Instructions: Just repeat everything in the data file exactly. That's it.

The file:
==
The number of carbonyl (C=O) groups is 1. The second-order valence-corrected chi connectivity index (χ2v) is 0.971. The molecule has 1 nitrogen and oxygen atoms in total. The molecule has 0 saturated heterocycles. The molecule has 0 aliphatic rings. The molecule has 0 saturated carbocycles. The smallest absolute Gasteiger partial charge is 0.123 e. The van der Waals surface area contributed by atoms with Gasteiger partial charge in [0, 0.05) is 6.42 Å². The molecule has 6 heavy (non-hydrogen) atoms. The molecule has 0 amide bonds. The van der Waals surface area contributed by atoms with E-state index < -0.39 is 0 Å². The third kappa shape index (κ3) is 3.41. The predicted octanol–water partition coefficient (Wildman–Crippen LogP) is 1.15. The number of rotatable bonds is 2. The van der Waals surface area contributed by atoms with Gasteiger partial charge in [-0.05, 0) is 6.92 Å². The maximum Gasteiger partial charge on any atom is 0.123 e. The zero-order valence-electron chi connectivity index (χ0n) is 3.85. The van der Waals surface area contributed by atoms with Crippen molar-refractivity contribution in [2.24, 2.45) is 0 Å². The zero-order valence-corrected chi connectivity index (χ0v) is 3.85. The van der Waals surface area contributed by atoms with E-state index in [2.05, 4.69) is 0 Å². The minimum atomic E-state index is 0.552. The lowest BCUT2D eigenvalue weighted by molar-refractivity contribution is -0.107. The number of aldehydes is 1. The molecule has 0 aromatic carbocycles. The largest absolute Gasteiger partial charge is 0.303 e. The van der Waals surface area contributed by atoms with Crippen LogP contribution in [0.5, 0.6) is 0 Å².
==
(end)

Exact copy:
The number of carbonyl (C=O) groups is 1. The second-order valence-corrected chi connectivity index (χ2v) is 0.971. The molecule has 1 nitrogen and oxygen atoms in total. The molecule has 0 saturated heterocycles. The molecule has 0 aliphatic rings. The molecule has 0 saturated carbocycles. The smallest absolute Gasteiger partial charge is 0.123 e. The van der Waals surface area contributed by atoms with Gasteiger partial charge in [0, 0.05) is 6.42 Å². The molecule has 6 heavy (non-hydrogen) atoms. The molecule has 0 amide bonds. The van der Waals surface area contributed by atoms with E-state index < -0.39 is 0 Å². The third kappa shape index (κ3) is 3.41. The predicted octanol–water partition coefficient (Wildman–Crippen LogP) is 1.15. The number of rotatable bonds is 2. The van der Waals surface area contributed by atoms with Gasteiger partial charge in [-0.05, 0) is 6.92 Å². The maximum Gasteiger partial charge on any atom is 0.123 e. The zero-order valence-electron chi connectivity index (χ0n) is 3.85. The van der Waals surface area contributed by atoms with Crippen molar-refractivity contribution in [2.24, 2.45) is 0 Å². The zero-order valence-corrected chi connectivity index (χ0v) is 3.85. The van der Waals surface area contributed by atoms with E-state index in [2.05, 4.69) is 0 Å². The minimum atomic E-state index is 0.552. The lowest BCUT2D eigenvalue weighted by molar-refractivity contribution is -0.107. The number of aldehydes is 1. The molecule has 0 aromatic carbocycles. The largest absolute Gasteiger partial charge is 0.303 e. The van der Waals surface area contributed by atoms with Crippen LogP contribution in [0.5, 0.6) is 0 Å².